Former Provisional Administration Permanent Secretary Dave Mwangi requested for direct procurement for Sh3.5 billion Anglo Leasing contracts due to its urgency, a Nairobi court has been told.

Chief investigator John Kiilu told trial magistrate Martha Mutuku that on August 29, 2003, Mwangi wrote to then Treasury PS Joseph Magari requesting for direct procurement for E-cops contract, claiming that the project was of high priority.

“From our investigations we found out that the project for E-cops was not a priority project as alleged by PS Magari and according to an audit by former controller and Auditor General Evans Mwai,” said Kiiru.

He added that investigations also revealed that the Kenyan government did not get value for money as there were massive irregularities in the police security contract termed as E-Cops.

Kiilu said that according to the special audit report compiled by Mwai, suppliers were not subjected to due diligence among other issues.

Further, the report indicates that there was no competitive bidding for the suppliers to the project.

The officer further tabled in court several letters from the office of the President and communication with the managers of infortalent limited.

Kiiru said that during investigations outside the country, he found out that the different addresses given by the firm that the Kenyan government entered into agreement with were not registered in Switzerland as alleged by the company.

He said that their Investigations on infortalent limited by the then Kenya Anti-Corruption commission (KACC) detectives revealed that money had been sent to other jurisdictions.

A letter tabled in court from PS Mwangi dated August 14, 2003 confirms to the Attorney General Amos Wako that the infortalent limited company was dealing with software and originated in India and shifted to Switzerland. The company was also planning to open other offices in different jurisdictions.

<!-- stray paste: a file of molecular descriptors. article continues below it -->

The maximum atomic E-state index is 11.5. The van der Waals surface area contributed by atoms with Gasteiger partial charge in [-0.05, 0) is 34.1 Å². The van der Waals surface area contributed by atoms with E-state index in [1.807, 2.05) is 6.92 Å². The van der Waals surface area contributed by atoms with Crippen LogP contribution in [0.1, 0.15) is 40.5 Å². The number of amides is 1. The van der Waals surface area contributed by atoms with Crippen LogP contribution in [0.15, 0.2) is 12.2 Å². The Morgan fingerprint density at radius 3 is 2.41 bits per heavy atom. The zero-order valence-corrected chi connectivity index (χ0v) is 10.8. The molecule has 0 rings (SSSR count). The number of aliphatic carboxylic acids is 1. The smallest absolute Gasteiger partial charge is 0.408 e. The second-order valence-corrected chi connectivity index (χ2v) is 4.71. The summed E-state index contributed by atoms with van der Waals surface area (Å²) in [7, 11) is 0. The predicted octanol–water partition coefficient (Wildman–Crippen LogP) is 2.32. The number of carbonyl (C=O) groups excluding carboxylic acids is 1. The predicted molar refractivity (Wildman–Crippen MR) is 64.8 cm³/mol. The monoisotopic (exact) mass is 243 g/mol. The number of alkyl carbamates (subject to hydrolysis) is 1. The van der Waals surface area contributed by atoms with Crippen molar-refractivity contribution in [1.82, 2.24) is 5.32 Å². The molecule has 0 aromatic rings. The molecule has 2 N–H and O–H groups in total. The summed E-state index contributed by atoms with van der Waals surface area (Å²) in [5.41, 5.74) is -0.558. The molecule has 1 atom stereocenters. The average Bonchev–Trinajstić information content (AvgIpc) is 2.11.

The court heard that Magari had written to the late commissioner of police Edwin Nyaseda to forward the proposals to buy the police equipment and accessories.

The letter according to the witness was asking the then commissioner whether the police requires the services as stated in a proposal for the police equipment.

“The letter was contrary to the laid down procedures on procurement laws. It should have been the user department writing to the PS. In this case, it was the other way round. It is the PS writing to the user department inquiring whether they need those services,” said the witness.

Kiiru added that during his Investigations he established that there was no involvement of police officers in the project to modernise the National police service.

The court also heard that it was not clear where the company that is at the centre of the Anglo leasing policing project was domiciled as investigations established that it was not registered in Switzerland.

He added that at the time of their investigations they got information that infortalent limited was domiciled outside the jurisdiction of the country and had to follow up the face of the company to know exactly where it was domiciled.

The court heard that the addresses used by infortalent limited while writing letters to the office of the president and the addresses used while signing the contract are different.

He said that Investigations into the Anglo leasing scandal were initiated following a special Audit report by Mwai dated April 2006.

The court heard the special report covered 18 police security projects among them the E-cops contract.

The officer was testifying in a case where , former PSs Joseph Magari, Dave Mwangi and David Onyonka and businessmen Deepak and Rashmi Kamani, together with their late father Rasmi Chamanlal have denied conspiring to defraud the Government over Sh 3.5 billion.